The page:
• Sidney R. Brown, 67, of Philadelphia, is the CEO of NFI, a trucking and logistics company. He also serves as a member of the board at Cooper Health, and is a partner in the groups that own several of the Camden buildings at the center of the allegations.
  • John J. O’Donnell, 61, of Newtown, Pennsylvania, has been in the executive leadership of The Michaels Organization, a residential development company, in a variety of roles including COO, President, and CEO. He is also a partner in the groups that own several of the Camden buildings at the center of the allegations. He has also served on the Board of Cooper’s Ferry Partnership at various times since 2018.

The defendants are also charged with various counts of financial facilitation, misconduct by a corporate official, and official misconduct and conspiring to commit theft by extortion, criminal coercion, financial facilitation, misconduct by a corporate official, and official misconduct.

“The indictment … alleges that George Norcross has been running a criminal enterprise in this state for at least the last 12 years,” said Attorney General Platkin in announcing the charges earlier today. “On full display in this indictment is how a group of unelected, private businessmen used their power and influence to get government to aid their criminal enterprise and further its interests. The alleged conduct of the Norcross Enterprise has caused great harm to individuals, businesses, non-profits, the people of the State of New Jersey, and especially the City of Camden and its residents. We must never accept politics and government – that is funded with tax dollars – to be weaponized against the people it serves. Today we reaffirm that no one in our state is above the law – period.”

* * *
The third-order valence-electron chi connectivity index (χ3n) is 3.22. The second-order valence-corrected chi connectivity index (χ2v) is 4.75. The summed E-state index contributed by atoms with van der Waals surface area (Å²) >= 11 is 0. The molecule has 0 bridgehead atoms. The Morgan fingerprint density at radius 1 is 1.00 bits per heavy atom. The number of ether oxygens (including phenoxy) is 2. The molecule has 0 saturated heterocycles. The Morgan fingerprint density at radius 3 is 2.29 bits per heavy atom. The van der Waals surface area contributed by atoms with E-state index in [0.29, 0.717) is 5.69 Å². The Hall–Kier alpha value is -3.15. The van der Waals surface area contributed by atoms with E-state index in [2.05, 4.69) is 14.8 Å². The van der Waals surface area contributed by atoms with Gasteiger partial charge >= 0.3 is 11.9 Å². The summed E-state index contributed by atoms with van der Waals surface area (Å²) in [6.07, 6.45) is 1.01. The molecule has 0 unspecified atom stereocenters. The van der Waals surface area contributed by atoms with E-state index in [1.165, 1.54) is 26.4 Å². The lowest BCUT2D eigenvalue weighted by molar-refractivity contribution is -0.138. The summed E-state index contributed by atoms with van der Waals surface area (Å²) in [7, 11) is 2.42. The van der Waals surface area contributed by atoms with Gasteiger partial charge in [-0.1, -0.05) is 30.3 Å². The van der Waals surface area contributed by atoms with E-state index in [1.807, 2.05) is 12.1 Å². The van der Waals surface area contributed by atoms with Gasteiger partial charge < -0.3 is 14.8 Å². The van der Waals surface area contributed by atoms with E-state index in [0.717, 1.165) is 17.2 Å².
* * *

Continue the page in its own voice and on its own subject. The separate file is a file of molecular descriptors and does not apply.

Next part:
All of the offenses charged in the 111-page indictment are violations of the first and second degrees. First-degree charges carry a sentence of 10 to 20 years in state prison and a fine of up to $200,000. The crime of first-degree racketeering is subject to the No Early Release Act, and thus carries a mandatory 85% parole disqualifier. It also exposes criminal defendants to the potential for additional financial penalties – including the forfeiture of ill-gotten proceeds from their criminal activity – which, as the indictment makes clear, the state intends to seek in this case. Second-degree charges carry a sentence of 5 to 10 years in state prison and a fine of up to $150,000. The offense of official misconduct carries a mandatory minimum term of imprisonment of five years for public officials convicted of that offense related to their office.

The charges and allegations are only accusations, and the defendants are presumed innocent unless and until proven guilty in court.

The arraignment for the defendants is scheduled for July 9 at 10 a.m., before Superior Court Judge Peter E. Warshaw Jr. in Mercer County.

Defense counsel:

  • George E. Norcross, III, is represented by Michael Critchley, Esq
  • Philip A. Norcross is represented by Kevin Marino, Esq
  • William M. Tambussi is represented by Thomas Gosse, Esq.
  • Dana L. Redd is represented by Henry Klingeman, Esq.
  • Sidney R. Brown : no defense counsel listed.
  • John J. O’Donnell: no defense counsel listed.